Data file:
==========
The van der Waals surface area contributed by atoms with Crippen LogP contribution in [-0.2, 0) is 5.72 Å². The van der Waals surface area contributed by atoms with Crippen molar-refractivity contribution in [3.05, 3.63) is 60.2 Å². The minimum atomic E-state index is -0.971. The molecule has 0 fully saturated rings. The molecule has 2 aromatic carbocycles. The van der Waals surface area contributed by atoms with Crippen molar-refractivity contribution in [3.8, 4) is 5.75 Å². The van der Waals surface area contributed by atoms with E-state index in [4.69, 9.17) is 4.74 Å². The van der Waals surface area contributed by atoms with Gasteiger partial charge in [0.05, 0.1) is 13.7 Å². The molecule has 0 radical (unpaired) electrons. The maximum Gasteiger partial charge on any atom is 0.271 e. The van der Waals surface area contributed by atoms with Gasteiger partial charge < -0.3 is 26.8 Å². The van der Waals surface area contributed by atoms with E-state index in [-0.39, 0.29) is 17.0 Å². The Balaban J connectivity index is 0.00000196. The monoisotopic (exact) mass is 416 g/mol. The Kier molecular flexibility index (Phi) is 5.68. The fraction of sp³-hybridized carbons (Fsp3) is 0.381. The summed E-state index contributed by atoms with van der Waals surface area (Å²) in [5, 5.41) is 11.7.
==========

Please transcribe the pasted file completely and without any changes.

The van der Waals surface area contributed by atoms with Crippen LogP contribution in [-0.2, 0) is 5.72 Å². The van der Waals surface area contributed by atoms with Crippen molar-refractivity contribution in [3.05, 3.63) is 60.2 Å². The minimum atomic E-state index is -0.971. The molecule has 0 fully saturated rings. The molecule has 2 aromatic carbocycles. The van der Waals surface area contributed by atoms with Crippen molar-refractivity contribution in [3.8, 4) is 5.75 Å². The van der Waals surface area contributed by atoms with E-state index in [4.69, 9.17) is 4.74 Å². The van der Waals surface area contributed by atoms with Gasteiger partial charge in [0.05, 0.1) is 13.7 Å². The molecule has 0 radical (unpaired) electrons. The maximum Gasteiger partial charge on any atom is 0.271 e. The van der Waals surface area contributed by atoms with Gasteiger partial charge < -0.3 is 26.8 Å². The van der Waals surface area contributed by atoms with E-state index in [-0.39, 0.29) is 17.0 Å². The Balaban J connectivity index is 0.00000196. The monoisotopic (exact) mass is 416 g/mol. The Kier molecular flexibility index (Phi) is 5.68. The fraction of sp³-hybridized carbons (Fsp3) is 0.381. The summed E-state index contributed by atoms with van der Waals surface area (Å²) in [5, 5.41) is 11.7.